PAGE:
“Human rights are the most powerful tool to ensure efforts against hunger and malnutrition tackle structural causes and are not reduced to short-term strategies, civil society groups said in a report published on Tuesday,” the Guardian reports. The report, “Who Decides About Global Food and Nutrition? — Strategies to Regain Control,” “argues that it is impossible to combat the causes of hunger while keeping existing power relations untouched” and “expresses particular concern about the increasing influence and control of agribusinesses and financial companies over food and nutrition,” the newspaper writes.
Food Security and Nutrition
Political and private sector leaders met on Thursday at a High-Level Meeting on Scaling Up Nutrition, held in New York on the sidelines of the 67th U.N. General Assembly session, the U.N. News Centre reports. U.N. Secretary-General Ban Ki-moon “praised the progress made by the Scaling Up Nutrition (SUN) Movement, which has been joined by 30 countries … which are home to 56 million children suffering from stunted growth due to chronic malnutrition,” according to the news service. Ban also highlighted the Zero Hunger Challenge, which he launched at the Rio+20 meeting in Brazil in June, and said, “In our world of plenty, no one should be malnourished. … And in a world with no hunger, all food and agriculture would be sustainable, and no food would be lost or wasted,” the news service notes (9/27).
“About 1.6 million Malawians will need food aid before this year’s harvest, an eightfold increase from last year, because of poor crops and rising prices, the United Nations World Food Programme [WFP] said,” Bloomberg Businessweek reports (Latham, 9/7). The agency “warned that 15 out of 28 districts were affected by a deteriorating situation, owing to prolonged dry spells in the country,” Sapa/DPA/Times Live writes, adding, “The cost of food is seeing rapid inflation, pushing basic items out of the reach of many Malawians” (9/7). “Malawi will use 25,000 metric tons of stored corn to provide relief, while the U.S. will give food worth $7.8 million, according to [an emailed] statement,” Bloomberg writes, adding, “The U.K. will donate $4.7 million in funding, it said. The first phase of the aid operation will target 200,000 people, WFP said” (9/7).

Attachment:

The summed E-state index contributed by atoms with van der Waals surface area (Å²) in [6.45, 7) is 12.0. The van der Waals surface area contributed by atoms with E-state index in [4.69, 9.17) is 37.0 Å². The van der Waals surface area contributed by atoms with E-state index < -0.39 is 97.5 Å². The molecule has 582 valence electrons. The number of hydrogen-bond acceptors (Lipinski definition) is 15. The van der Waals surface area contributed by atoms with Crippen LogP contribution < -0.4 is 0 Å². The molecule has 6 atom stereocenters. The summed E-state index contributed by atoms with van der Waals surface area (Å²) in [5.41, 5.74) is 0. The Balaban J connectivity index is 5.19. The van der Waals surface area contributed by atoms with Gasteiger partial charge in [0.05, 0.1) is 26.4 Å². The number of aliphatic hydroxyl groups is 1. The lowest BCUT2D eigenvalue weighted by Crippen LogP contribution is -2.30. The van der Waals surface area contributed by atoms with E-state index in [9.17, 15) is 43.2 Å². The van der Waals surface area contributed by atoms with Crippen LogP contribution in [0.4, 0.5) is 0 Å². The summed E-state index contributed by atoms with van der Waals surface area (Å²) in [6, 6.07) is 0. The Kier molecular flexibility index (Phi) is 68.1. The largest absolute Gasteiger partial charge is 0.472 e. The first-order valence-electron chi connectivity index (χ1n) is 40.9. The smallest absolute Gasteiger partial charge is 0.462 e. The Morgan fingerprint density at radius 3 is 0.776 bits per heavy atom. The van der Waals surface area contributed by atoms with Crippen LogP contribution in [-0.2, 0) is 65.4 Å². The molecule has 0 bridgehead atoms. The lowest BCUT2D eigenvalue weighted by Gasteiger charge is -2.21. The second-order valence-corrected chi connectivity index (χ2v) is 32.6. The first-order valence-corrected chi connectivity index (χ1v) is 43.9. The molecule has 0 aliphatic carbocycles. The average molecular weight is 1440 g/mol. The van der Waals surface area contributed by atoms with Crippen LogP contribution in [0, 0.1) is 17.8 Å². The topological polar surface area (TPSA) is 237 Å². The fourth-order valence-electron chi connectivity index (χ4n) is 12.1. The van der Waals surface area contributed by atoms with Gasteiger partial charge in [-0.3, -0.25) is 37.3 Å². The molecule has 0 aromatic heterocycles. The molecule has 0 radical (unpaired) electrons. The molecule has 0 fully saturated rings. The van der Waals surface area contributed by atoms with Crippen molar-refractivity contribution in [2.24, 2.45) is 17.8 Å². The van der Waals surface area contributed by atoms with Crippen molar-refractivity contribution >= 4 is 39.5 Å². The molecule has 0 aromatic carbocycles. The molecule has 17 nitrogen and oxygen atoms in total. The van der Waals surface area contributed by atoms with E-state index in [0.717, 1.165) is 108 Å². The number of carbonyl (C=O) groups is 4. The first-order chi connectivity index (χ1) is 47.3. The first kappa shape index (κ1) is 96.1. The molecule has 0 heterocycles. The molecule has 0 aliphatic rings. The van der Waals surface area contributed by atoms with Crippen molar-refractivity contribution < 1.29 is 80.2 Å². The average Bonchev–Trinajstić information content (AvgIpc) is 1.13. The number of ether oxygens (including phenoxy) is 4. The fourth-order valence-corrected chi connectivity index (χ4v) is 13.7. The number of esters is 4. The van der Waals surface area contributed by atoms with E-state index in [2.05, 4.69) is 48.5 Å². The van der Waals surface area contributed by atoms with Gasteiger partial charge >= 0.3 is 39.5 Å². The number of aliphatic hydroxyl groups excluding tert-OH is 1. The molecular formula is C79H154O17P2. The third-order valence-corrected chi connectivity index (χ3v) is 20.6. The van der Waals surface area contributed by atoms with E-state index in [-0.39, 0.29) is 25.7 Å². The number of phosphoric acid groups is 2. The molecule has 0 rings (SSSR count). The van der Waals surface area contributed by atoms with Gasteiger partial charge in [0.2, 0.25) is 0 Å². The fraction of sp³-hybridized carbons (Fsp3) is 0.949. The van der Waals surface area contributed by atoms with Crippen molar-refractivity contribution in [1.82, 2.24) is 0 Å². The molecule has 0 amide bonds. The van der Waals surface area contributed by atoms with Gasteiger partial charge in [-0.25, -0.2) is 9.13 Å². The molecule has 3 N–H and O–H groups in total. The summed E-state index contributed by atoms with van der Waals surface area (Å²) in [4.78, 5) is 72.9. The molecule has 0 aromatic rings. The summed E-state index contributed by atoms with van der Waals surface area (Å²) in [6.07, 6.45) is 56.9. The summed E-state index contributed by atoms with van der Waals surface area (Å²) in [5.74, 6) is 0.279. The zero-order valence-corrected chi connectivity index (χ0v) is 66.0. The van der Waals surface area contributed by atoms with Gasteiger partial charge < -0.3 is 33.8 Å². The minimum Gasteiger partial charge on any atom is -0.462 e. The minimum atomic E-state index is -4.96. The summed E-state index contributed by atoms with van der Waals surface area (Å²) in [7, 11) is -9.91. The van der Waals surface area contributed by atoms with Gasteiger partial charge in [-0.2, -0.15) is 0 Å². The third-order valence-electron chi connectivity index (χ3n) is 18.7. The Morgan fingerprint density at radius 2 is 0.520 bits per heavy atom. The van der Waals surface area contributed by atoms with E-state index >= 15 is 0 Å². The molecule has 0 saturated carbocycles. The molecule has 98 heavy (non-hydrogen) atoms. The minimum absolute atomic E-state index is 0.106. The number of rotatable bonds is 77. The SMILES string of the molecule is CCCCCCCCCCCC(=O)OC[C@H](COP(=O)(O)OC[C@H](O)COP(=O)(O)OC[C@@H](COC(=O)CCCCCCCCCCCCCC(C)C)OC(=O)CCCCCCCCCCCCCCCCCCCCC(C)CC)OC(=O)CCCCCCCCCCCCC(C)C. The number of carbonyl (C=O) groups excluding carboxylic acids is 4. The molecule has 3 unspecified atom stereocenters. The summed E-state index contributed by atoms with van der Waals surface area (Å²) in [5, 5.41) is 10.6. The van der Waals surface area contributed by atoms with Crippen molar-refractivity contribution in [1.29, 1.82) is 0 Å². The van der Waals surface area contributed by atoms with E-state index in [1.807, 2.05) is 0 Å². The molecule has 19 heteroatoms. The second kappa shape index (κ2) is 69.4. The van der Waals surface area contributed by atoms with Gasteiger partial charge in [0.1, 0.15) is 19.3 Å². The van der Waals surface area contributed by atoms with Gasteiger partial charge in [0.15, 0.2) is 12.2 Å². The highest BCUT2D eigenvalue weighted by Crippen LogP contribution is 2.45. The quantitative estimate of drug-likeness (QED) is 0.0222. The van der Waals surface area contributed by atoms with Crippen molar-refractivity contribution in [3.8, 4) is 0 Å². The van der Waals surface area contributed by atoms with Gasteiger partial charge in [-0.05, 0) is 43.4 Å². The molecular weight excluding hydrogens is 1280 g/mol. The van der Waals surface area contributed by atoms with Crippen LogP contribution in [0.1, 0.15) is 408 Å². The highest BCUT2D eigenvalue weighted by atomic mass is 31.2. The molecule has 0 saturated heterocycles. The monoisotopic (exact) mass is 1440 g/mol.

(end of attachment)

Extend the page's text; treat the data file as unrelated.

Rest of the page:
The U.N. Food and Agriculture Organization’s (FAO) Committee on World Food Security (CFS) on Friday “endorsed a set of far-reaching global guidelines aimed at helping governments safeguard the rights of people to own or access land, forests and fisheries,” according to an FAO press release. “The new Voluntary Guidelines on the Responsible Governance of Tenure of Land, Fisheries and Forests in the Context of National Food Security outline principles and practices that governments can refer to when making laws and administering land, fisheries and forests rights,” the press release adds (5/11). “Giving poor and vulnerable people secure and equitable rights to access land and other natural resources is a key condition in the fight against hunger and poverty,” FAO Director-General Jose Graziano da Silva said, the U.N. News Centre notes (5/11).
“Africa needs to boost agricultural productivity and address the debilitating hunger that affects 27 percent of its population if it is to sustain its economic boom, the United Nations Development Programme (UNDP) said [in a report] on Tuesday,” Reuters reports (Migiro, 5/15). In its first-ever “Africa Human Development Report 2012: Towards a Food Secure Future,” UNDP “notes that with more than one in four of its 856 million people undernourished, sub-Saharan Africa remains the world’s most food insecure region,” the Guardian writes. According to the newspaper, the report says, “Hunger and extended periods of malnutrition not only devastate families and communities in the short term, but leave a legacy with future generations which impairs livelihoods and undermines human development.”